Editors for contests and large publishers of books do the same—they find and bring work they enjoy to the public in specific genres. If your story makes it through the publisher’s door and into the first part of their process, their editor may ask you for minor revisions, small things you may have missed when self-editing.
But they won’t offer you technical advice.
This is because they shouldn’t have to. Before submitting your work to an agent or submissions editor, you must have the technical skill down.
For the indie author, magazines, contests, and anthologies are the most logical places for getting their names out to the reading world. You must ensure you have a clean manuscript that is marketable to the readers of the publication you are courting. You may need to have someone in your writing group proofread it before submitting it.
Professionals do the required work and don’t think twice about it—self-editing and proofreading are just part of the job.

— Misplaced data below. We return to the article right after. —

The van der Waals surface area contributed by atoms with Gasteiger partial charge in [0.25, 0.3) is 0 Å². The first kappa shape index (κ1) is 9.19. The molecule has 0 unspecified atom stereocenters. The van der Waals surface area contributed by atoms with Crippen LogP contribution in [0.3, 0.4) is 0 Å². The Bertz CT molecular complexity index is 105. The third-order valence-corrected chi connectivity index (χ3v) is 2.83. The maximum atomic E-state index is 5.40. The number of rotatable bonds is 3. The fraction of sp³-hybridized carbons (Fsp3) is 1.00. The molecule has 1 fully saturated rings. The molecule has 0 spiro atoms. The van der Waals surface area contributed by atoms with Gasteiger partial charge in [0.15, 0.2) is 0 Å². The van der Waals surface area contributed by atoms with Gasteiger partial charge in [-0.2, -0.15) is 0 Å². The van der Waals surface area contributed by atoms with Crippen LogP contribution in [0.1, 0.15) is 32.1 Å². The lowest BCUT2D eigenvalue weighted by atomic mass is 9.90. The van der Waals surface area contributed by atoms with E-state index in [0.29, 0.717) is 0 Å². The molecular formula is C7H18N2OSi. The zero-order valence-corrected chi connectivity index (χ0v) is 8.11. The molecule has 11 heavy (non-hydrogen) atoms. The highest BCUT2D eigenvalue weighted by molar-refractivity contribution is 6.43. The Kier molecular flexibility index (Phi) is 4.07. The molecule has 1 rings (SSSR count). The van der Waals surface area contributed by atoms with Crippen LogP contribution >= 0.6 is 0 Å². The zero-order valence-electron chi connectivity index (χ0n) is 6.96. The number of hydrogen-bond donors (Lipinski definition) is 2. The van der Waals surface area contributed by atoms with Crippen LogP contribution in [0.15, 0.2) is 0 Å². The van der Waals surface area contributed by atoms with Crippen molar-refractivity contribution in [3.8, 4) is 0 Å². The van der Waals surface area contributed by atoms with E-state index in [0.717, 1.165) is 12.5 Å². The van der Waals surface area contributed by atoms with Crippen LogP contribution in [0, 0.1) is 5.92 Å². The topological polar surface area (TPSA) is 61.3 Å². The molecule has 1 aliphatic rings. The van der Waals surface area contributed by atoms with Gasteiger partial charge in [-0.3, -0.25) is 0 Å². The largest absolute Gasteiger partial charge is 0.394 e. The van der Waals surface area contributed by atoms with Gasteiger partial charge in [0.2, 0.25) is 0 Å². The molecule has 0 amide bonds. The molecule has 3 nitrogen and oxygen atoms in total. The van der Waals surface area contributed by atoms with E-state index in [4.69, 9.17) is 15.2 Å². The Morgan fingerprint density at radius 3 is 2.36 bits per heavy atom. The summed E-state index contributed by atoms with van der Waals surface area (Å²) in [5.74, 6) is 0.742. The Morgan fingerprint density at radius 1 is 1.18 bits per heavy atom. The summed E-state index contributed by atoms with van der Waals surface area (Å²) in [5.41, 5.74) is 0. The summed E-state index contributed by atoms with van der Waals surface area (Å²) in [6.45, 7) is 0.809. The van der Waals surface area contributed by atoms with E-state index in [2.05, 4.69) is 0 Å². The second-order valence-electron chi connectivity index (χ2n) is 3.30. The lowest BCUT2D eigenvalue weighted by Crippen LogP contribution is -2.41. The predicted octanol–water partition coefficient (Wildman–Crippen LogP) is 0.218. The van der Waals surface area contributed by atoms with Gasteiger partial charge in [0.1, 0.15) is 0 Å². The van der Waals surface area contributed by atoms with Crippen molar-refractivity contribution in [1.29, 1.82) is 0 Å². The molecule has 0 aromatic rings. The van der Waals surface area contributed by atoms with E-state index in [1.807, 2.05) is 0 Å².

Some hobbyists expect special consideration and are offended when they don’t get it. Egos are rampant in this business, but in reality, no one gets to be treated like a princess.
Prominent publications have wide readerships. The more people who read and enjoy a short piece by you, the more potential readers you have for your novels. These people likely read books, and guess what? They might look for your novels when shopping for books at Amazon, Barnes & Noble, and other digital booksellers.
When you have a great story that you believe in, you must find the venue that publishes your sort of work. Know your genre. If you write fantasy, google magazines featuring fantasy and sci-fi. A good place to start would be the website Worlds Without End, an author resource site listing magazines that publish fantasy and science fiction.